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Millennials: I want to own a home, but I’m scared

Millennials: I want to own a home, but I’m scared

When it comes to purchasing a home for Millennials there are elements of ambitious conceit marked with the fear of commitment. The housing crises impacted Millennials ability to leap without the fear of impossibility or failure. At the time of the 2007 housing crisis most Millennials were either in college or going into their career fields. Renting was a normal way of not being a statistic of foreclosure, and more of a sense of I made it without the entitlement. Now with better housing conditions, Millennials inability to enter the market is a direct result of the economy putting stress on overstated requirements needed to accomplish home buying opportunity. Little do those critics know, there are many loan programs that help consumers purchase a house with little as 3 percent down and even some with as little as zero percent down. As a realtor, I’ve seen buyers get a check back at closing and not write one.

When talking to Millennials, student loans seem to be a huge discussion that gets in the way of buying a house. However in some Millennials mind, it has come to realization that they will be in their 40s, 50s, or 60s until they stop paying off student loans, but they will always need a place to call home. Unless you qualify for Student Loan Forgiveness then your debt path for elimination cannot be altered. Successfully paying off debt means you have a good paying job that give you flexibility to gain control over your finances. But gaining control could be a result in just paying your bills on time, putting a little in the savings account, and living a lifestyle that does not allow you to cut back on enjoying life.

I remember that feeling of renting my first apartment out of college, my one bedroom lifestyle. I thought to myself that I’ve come a long way. However there was a little bit of an empty feeling when I paid my rent because it did not come with a statement of my contribution or how much I’ve applied to my account to reduce my balance, and it was not home.  I noticed I was renting to keep my apartment rather to live and enjoy it. Perhaps this is the same thought of most Millennials, as they look more towards how they can invest rather than wasteful spending.  And once you open up that door of buying one house, then you are set up to buy multiple houses. There is the starter home that says you’ve made it which leads to your dream home, then ultimately sets you up for your retirement home. Your career accomplishment is only successful when you can look back a couple years and see the opportunity given has afforded you the ability to gain greater than what you previously possessed.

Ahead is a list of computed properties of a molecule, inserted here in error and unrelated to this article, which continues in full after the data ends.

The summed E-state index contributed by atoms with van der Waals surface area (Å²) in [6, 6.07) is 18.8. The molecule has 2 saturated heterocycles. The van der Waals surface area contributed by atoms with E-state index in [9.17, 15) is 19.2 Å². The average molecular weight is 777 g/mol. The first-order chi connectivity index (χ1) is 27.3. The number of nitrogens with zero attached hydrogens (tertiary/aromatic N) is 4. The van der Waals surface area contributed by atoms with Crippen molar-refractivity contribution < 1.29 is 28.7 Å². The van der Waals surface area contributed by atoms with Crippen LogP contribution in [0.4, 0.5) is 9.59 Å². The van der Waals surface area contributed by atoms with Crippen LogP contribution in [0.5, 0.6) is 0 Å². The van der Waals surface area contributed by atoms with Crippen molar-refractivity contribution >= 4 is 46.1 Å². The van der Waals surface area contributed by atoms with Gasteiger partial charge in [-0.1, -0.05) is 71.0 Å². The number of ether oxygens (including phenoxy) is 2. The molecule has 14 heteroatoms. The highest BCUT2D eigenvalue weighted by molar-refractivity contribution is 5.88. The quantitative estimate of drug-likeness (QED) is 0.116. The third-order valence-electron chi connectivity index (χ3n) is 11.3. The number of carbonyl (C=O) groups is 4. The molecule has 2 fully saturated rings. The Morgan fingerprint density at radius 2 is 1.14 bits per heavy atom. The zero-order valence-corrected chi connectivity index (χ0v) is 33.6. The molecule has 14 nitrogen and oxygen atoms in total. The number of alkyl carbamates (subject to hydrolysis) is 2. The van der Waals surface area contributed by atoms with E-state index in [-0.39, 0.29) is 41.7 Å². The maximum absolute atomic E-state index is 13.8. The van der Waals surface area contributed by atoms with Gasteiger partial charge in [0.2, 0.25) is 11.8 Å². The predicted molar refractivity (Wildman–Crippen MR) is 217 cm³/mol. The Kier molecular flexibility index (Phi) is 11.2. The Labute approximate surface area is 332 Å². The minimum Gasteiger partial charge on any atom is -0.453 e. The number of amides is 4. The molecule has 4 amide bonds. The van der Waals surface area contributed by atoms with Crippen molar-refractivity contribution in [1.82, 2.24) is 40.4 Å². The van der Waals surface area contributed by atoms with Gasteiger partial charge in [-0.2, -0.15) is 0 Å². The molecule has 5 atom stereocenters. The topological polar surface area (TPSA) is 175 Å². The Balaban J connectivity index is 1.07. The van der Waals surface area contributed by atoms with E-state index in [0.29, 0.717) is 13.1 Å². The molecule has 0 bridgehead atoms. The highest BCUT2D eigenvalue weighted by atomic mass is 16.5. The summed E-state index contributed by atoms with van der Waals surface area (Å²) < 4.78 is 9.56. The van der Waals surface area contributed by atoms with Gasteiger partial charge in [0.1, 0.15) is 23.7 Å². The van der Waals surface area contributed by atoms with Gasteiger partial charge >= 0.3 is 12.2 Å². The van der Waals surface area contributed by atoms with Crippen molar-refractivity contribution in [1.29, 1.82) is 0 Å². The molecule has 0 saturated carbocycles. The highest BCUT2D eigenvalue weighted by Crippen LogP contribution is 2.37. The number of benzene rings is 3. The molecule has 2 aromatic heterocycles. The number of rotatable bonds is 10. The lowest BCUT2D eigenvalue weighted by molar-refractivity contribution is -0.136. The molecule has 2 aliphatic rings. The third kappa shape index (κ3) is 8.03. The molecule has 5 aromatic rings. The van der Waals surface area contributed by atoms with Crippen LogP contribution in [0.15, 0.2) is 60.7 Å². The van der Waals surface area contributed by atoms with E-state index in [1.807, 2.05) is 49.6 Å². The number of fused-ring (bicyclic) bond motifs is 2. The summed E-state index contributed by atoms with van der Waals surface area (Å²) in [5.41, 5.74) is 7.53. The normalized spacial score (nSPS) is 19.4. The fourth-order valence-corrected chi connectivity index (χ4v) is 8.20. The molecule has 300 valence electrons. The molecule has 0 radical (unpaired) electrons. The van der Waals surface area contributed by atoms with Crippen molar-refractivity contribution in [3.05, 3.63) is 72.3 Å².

Homeownership has become the new social media posting frenzy when honoring your accomplishments. It’s more defined than showing off your vehicle or given excitement to a new job. Your job can always be taken away from you, but your home is what you can protect and control. Owning a home is land ownership which is something that not all African Americans were given the chance to have until after the Civil War.  Land ownership was the best way for blacks to secure and enjoy newfound freedom.  In the end, everyone can have a job some good and some not so good, but not everyone will own a home in their life time.  The facts are real.

About Stephen L.

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Stephen is a 2008 graduate of Sam Houston State University with a BBA in Banking and Financial Institution. He received his MBA from Walden University in August 2014 with an emphasis on Risk Management. He has worked for the top lenders including JPMorgan Chase, Wells Fargo, and USAA, and is currently working as the CEO of MAH in Dallas, TX. Stephen has held several positions in the industry from Underwriter to Assistant Vice President of Underwriting, reporting to the Vice President of mortgage operations. With a broad history and experience covering topics from underwriting to loan servicing, he has a keen understanding of the intricacies of the industry and its ever-changing landscape.

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